Creating software projects is composed of many activities. One of them (not very appreciated by typical developer) is building process. The activity should create executables or libraries from source code. You may say now: hey, you forget about documentation, generated API specification, installation, deployment, …! As you can see there are many task realised by this activity.
I'll review most popular building tools and will point out their strengths and weaknesses:
- IDE-based builders
Make is the oldest tool mentioned here. Comes from UNIX world, is very popular among all non-java projects. Make uses "Makefile" text file with build specification. Here is sample Makefile that builds executable from C source code:
helloworld: helloworld.o cc -o $@ $< helloworld.o: helloworld.c cc -c -o $@ $< clean: rm -f helloworld helloworld.o
General makefile syntax:
target: dependicies <tab>command1 <tab>command2 ...
You can chain dependencies and make will resolve them properly and build them in correct order.
Make is used for Linux kernel development and (with configure, imake, … support) for many Unix based programs.
Make main benefits:
- compact syntax
- basic functionality is a standard among all implementations
- very popular among operating system distributions
- Sometimes <tab> usage requirement may be hard for novices
- Syntax may be cryptic for beginners
Few quirks built into Make tool (TAB requirement for instance, portability problems, etc) caused Ant to be born. It's Java-based, XML-driven tool that is used mainly for building Java based projects.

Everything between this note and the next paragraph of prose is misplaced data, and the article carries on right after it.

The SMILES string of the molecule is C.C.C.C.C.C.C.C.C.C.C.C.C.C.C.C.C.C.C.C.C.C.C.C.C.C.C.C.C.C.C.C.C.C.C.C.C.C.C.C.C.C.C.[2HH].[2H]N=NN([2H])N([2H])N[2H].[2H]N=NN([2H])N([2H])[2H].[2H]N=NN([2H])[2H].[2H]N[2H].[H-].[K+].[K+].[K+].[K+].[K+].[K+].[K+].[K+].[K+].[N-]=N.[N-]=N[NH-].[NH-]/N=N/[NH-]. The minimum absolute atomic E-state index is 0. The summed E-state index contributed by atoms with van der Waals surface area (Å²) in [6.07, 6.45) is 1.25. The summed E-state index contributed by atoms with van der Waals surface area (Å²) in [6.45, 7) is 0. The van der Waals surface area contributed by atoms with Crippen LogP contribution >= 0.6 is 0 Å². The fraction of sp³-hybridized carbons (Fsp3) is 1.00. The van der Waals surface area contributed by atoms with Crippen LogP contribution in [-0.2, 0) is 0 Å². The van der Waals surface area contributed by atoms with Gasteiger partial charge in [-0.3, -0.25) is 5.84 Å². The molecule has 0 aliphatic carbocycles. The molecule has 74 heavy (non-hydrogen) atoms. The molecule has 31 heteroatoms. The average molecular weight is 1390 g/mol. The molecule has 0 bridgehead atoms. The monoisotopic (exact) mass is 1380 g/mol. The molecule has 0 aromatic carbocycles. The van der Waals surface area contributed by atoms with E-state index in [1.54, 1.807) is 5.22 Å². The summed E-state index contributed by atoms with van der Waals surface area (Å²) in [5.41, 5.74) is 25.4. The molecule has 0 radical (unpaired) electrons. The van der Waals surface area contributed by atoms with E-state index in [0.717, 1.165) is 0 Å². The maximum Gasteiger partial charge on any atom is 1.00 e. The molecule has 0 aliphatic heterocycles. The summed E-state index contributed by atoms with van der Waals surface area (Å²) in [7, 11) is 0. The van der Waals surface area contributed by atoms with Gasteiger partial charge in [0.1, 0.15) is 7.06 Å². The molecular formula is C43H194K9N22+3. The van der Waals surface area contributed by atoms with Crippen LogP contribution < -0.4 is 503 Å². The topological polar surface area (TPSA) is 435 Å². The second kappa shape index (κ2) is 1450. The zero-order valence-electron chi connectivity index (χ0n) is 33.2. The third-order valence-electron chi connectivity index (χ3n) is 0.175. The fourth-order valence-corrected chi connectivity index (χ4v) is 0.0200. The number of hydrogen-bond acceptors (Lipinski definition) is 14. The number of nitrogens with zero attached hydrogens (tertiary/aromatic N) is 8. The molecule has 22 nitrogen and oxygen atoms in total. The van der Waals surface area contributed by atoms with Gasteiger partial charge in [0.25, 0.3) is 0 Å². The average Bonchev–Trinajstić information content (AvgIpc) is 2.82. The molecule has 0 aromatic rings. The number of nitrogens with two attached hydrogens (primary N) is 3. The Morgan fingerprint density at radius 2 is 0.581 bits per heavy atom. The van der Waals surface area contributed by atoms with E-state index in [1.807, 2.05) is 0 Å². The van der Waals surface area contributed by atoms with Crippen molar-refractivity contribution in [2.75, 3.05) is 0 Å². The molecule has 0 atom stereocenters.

<?xml version="1.0"?> <project name="Hello" default="compile"> <target name="clean" description="remove intermediate files"> <delete dir="classes"/> </target> <target name="clobber" depends="clean" description="remove all artifact files"> <delete file="hello.jar"/> </target> <target name="compile" description="compile the Java source code to class files"> <mkdir dir="classes"/> <javac srcdir="." destdir="classes"/> </target> <target name="jar" depends="compile" description="create a Jar file for the application"> <jar destfile="hello.jar"> <fileset dir="classes" includes="**/*.class"/> <manifest> <attribute name="Main-Class" value="HelloProgram"/> </manifest> </jar> </target> </project>
Ant tries to extend portability by supplying many built-in operations (make uses shell commands here).
Ant is still low-level tool. You can compose your build process any way you want (you can customize almost everything). The need for creating higher level of abstraction created next tool.
Maven uses "convention over configuration" philosophy. Configuration is also written in XML, but, unlike Ant, you tell Maven the "WHAT", not "HOW". Most parameters (source folders, target folders) have sensible defaults and you can (theoretically) start work on any Maven based project without surprises.
Main Maven benefits:
- standardised project structure
- binary libraries are stored outside source tree (you declare dependencies, libraries are downloaded on demand during build)
- support for multi-project builds with complicated dependencies
The main problem you can face is the distance from low-level build commands to user interface. Some details are not visible and you need big experience with Maven to diagnose properly problems that may occur during a build.
Very popular option for novice/Windows programmers. You can setup build configuration within your IDE (Integrated development Environment) and expect all executables/libraries be build.
- Easy to use
- Incremental builds
- Hard to connect to continuous integration tools
Every big project I was working on had IDE-based build duplicated with Maven/Ant based scripts. Why? Because Hudson/Cruise Control builds were created using scripting interface. You can use IDE builders as help during development (it's faster than script rebuilds).
What to choose?
- Small project created on Unix machine: use Make
- Bigger project with custom build commands: use Ant
- Multi project build with complicated dependencies: use Maven
Good luck 🙂